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In a solemn moment yesterday afternoon at Jackson International Airport in Port Moresby remains of two fallen American service men who perished in Papua New Guinea 75 years ago were loaded onto a plane to be repatriated to Hawaii, United States.
This is the second mission accomplished and Mission Commander Captain Justin Harty said the recovery team worked between August 9 and September 23 and excavated a site in East Sepik.
They recovered human remains.
There were also investigations of five incidents in Oro, Enga, Western Highlands and the border of Madang and Morobe.
Asked why there could be remains of war personnel in the highlands where there was no war, he responded they could be airmen who were not too familiar flying in that terrain or weather challenges.
Further DNA tests would be done to the remains at labs and once verified relatives of the servicemen would be notified and brought over to Hawaii for a ceremony.
The families would then decide where to finally rest the remains of the servicemen.
The Defence Prisoner of War Missing in Action Accounting Agency (DPAA) aims to provide the fullest possible accounting of missing personnel to their families and the nation.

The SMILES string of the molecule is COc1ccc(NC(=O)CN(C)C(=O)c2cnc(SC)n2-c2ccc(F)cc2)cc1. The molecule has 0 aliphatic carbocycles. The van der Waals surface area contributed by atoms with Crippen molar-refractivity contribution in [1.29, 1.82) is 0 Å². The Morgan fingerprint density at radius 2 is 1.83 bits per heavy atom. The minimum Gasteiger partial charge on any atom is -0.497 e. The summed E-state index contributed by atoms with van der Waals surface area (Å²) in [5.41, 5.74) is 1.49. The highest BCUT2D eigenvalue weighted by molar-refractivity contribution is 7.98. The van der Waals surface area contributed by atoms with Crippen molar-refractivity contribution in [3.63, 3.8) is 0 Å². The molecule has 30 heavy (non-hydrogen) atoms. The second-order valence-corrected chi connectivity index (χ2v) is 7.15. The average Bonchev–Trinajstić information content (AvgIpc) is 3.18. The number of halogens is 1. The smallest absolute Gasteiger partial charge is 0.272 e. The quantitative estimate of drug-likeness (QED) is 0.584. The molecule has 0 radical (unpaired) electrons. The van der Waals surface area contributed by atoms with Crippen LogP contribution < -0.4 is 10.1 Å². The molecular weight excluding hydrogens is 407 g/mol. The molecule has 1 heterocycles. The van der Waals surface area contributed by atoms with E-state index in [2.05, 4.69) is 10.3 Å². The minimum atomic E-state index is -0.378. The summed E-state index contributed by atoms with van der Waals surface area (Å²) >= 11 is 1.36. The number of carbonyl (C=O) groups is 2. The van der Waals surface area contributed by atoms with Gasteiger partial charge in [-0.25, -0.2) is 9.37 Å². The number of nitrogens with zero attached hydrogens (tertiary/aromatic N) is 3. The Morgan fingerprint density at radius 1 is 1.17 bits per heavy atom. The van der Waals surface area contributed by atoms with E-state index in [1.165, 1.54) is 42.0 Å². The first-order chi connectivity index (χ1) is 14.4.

Capt Harty applauded the partnership from local people in communities they worked in, the partnership between Royal Papua New Guinea Constabulary, Papua New Guinea Defence Force, University of Papua New Guinea, National Museum and Art Gallery and his recovery team.
US Ambassador to PNG Catherine Ebert-Grey said: “We meet this afternoon to for an honorable purpose, to thank Papua New Guineans for watching over our fallen brothers, and to respectfully repatriate the remains of American service men.”
“ To recognise our country men who fought side by side, who died side by side and to render our final salutes.”
“We are reminded of our obligation to bring everyone back home to their countries and their families,” she said.
On a modern political view, she said the ceremony also represented the seamless teamwork between PNG and the United States and a continuation of the long history of cooperation and support between the two governments.
She said the service men lost their lives over 75 years ago when PNG was part of an epic struggle that changed history.
“In battles on land, sea and in the air, thousands of lives were lost. While most of the dead were recovered and honoured. Many were not,” she said.
She said the intense experiences of war forged an enduring bond between PNG and allied forces when the forefathers stood together, prayed together and fought together to advance human dignity.
She said the legacy the service men they honored would hope for is peace and prosperity across the Pacific.